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Originally published Wednesday, February 2, 2011 at 10:05 PM

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Rumsfeld largely unapologetic in memoir

Former Defense Secretary Donald Rumsfeld, that master of the tart zinger, concedes he went too far with some.

The Washington Post

Former Defense Secretary Donald Rumsfeld, that master of the tart zinger, concedes he went too far with some.

The man who, more than any other in the Bush administration, personified bravado and self-assuredness, has come to regret saying "Stuff happens" about the early looting in postwar Iraq. He admits his quip about "old Europe" — meaning Germany and France — not supporting the war was hardly deft diplomacy.

As for declaring, as he did in the first weeks after the invasion of Iraq, "We know where they are," referring to suspected stockpiles of weapons of mass destruction; well, Rumsfeld would like to take that one back, too.

But he still can't resist — in a memoir due out next week — taking a few pops at former Secretaries of State Colin Powell and Condoleezza Rice as well as at some lawmakers and journalists. He depicts President George W. Bush as presiding over a national-security process that was marked by incoherent decision-making and policy drift.

Much of Rumsfeld's retrospective reinforces earlier accounts of a dysfunctional National Security Council rived by tensions between the Pentagon and State Department. But speaking for the first time since his departure from office four years ago, the former Pentagon leader offers a vigorous explanation for actions.

Sounding characteristically tough and defiant in the 800-page autobiography, "Known and Unknown," Rumsfeld remains largely unapologetic about his overall handling of the Iraq conflict and concludes that the war has been worth the costs. Had the government of Saddam Hussein remained in power, he says, the Middle East would be "far more perilous than it is today."

Addressing charges that he failed to provide enough troops for the war, he allows that, "In retrospect, there may have been times when more troops could have helped." But he insists that if senior military officers had reservations about the size of the invading force, they never informed him.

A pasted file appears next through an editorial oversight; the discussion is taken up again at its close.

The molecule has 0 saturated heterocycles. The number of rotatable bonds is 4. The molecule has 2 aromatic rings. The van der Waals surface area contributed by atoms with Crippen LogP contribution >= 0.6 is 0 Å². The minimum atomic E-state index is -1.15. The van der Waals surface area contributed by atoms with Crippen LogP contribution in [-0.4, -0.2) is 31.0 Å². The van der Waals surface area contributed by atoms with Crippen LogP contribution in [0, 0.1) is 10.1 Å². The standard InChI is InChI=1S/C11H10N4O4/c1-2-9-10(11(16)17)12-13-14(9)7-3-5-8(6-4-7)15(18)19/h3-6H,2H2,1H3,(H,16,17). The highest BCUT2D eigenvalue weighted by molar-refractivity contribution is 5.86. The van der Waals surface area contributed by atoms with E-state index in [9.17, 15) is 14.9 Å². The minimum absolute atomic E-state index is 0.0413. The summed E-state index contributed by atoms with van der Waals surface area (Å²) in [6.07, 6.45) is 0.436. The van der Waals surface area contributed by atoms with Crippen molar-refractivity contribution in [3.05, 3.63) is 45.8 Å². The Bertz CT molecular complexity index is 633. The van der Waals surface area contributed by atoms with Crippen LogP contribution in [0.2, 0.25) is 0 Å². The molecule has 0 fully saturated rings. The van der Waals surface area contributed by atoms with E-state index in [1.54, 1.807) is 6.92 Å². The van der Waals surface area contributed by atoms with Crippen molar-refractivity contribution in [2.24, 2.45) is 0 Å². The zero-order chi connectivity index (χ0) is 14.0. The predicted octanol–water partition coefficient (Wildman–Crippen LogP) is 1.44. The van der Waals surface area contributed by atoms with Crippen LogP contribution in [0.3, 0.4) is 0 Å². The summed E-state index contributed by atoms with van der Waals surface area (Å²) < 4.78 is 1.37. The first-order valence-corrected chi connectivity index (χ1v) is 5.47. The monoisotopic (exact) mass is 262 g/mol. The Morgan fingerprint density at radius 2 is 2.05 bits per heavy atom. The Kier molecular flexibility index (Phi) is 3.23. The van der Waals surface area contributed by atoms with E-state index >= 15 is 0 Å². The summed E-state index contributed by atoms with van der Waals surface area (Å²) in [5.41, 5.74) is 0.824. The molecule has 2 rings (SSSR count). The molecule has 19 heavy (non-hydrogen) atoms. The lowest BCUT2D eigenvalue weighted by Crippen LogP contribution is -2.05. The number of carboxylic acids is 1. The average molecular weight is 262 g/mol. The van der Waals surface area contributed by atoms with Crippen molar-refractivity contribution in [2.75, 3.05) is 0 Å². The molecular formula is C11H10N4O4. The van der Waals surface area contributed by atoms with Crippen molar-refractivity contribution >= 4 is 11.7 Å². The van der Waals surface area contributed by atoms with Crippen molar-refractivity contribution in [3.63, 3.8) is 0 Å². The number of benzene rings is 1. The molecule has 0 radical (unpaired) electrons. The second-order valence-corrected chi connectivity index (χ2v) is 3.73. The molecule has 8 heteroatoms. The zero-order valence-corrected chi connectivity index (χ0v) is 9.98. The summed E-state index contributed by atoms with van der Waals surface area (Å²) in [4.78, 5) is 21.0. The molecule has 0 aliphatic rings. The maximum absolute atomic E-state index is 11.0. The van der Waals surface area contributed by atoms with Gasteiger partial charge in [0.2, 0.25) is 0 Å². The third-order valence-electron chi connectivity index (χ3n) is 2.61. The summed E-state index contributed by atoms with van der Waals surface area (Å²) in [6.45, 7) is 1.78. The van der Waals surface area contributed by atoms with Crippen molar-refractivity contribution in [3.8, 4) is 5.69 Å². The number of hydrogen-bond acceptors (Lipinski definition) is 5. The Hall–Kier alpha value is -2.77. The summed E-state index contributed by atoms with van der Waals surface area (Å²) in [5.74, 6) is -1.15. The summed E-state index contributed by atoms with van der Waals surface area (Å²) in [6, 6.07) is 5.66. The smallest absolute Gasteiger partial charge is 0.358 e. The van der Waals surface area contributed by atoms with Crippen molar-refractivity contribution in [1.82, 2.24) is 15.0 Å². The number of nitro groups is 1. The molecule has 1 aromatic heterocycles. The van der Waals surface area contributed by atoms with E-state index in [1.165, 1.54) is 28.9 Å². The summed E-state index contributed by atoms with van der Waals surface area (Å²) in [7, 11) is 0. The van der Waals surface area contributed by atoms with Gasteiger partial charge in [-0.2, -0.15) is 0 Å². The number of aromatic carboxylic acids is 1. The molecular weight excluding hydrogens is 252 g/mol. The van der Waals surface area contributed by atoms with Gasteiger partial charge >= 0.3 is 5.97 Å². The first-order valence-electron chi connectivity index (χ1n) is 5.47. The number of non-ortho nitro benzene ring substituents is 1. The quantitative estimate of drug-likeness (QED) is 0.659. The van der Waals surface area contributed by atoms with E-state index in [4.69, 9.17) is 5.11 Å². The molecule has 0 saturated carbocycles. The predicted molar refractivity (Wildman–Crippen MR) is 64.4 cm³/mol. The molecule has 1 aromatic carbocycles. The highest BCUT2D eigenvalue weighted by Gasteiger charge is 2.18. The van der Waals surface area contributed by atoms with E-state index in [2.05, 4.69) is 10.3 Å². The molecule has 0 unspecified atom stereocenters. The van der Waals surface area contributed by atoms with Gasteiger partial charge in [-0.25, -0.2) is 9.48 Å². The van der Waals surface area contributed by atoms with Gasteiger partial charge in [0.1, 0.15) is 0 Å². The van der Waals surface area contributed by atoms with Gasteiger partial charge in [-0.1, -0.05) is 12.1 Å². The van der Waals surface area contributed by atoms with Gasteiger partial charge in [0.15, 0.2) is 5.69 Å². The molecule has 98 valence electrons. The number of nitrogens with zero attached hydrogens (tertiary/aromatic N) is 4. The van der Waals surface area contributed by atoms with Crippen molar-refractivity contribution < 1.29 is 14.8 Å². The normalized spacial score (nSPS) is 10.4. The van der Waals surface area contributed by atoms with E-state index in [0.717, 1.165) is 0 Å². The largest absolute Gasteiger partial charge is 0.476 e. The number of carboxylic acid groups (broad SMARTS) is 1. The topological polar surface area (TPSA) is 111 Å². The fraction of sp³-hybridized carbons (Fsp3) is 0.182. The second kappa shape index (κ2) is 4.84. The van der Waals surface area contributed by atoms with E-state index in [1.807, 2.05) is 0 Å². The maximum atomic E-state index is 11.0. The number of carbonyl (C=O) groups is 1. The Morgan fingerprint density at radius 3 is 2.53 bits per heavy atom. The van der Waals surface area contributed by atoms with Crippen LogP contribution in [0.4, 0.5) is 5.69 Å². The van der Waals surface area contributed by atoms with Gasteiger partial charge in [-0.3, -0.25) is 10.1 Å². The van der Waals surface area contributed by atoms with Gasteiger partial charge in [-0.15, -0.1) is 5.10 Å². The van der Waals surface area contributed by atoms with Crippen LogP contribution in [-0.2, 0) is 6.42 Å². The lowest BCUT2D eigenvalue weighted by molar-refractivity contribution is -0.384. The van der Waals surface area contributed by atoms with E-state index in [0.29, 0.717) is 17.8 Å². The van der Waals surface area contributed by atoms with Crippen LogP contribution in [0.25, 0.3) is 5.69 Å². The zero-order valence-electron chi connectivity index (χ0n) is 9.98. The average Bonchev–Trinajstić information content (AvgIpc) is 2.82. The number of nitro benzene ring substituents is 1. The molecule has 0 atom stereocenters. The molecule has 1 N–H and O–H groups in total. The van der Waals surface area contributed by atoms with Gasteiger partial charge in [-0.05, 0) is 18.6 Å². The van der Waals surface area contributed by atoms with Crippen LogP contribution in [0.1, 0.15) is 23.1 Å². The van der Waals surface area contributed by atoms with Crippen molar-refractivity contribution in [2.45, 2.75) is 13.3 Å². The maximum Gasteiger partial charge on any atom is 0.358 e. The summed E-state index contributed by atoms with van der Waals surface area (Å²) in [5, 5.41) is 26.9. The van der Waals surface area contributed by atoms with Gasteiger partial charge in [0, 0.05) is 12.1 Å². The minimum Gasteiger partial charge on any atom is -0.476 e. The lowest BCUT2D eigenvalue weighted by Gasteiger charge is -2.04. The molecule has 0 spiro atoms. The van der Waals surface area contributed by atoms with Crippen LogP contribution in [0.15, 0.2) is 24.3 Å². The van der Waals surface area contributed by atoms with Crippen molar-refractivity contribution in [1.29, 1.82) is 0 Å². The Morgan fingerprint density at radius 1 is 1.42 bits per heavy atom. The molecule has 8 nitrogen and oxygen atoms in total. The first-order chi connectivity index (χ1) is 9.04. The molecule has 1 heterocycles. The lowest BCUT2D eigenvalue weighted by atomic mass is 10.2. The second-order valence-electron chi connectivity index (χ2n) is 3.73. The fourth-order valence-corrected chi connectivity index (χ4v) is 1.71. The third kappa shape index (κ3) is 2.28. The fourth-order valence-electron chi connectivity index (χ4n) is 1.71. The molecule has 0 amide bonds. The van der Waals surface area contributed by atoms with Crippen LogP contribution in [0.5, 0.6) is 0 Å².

Rumsfeld portrays Powell as reigning over a State Department reluctant to accept Bush's political direction and intent on taking anonymous swipes at the Pentagon in the media. He chides Rice, in her initial role as national-security adviser, for often papering over differences rather than presenting Bush with clear choices when the Pentagon and State Department disagreed.

Later, after Rice succeeded Powell as secretary of state, Rumsfeld says she pushed Pakistani President Pervez Musharraf too hard toward more democratic practices, wrongly put human rights ahead of important U.S. security interests in Uzbekistan, and fruitlessly pursued diplomatic engagement with Syria, Iran and North Korea.

Though careful to describe Bush personally in complimentary terms, Rumsfeld suggests the former president was at fault for not doing more to resolve disagreements among senior advisers.

In a few places, Rumsfeld, 78, reveals a more vulnerable side than he showed in office. He speaks tenderly of efforts by two of his three children — son Nick and daughter Marcy — to deal with drug addiction.

The book, a copy of which was obtained by The Washington Post ahead of a Feb. 8 release date, covers Rumsfeld's entire life, including earlier stints in government and a long career in business. But more than 60 percent of the book deals with his six years as Bush's defense secretary.

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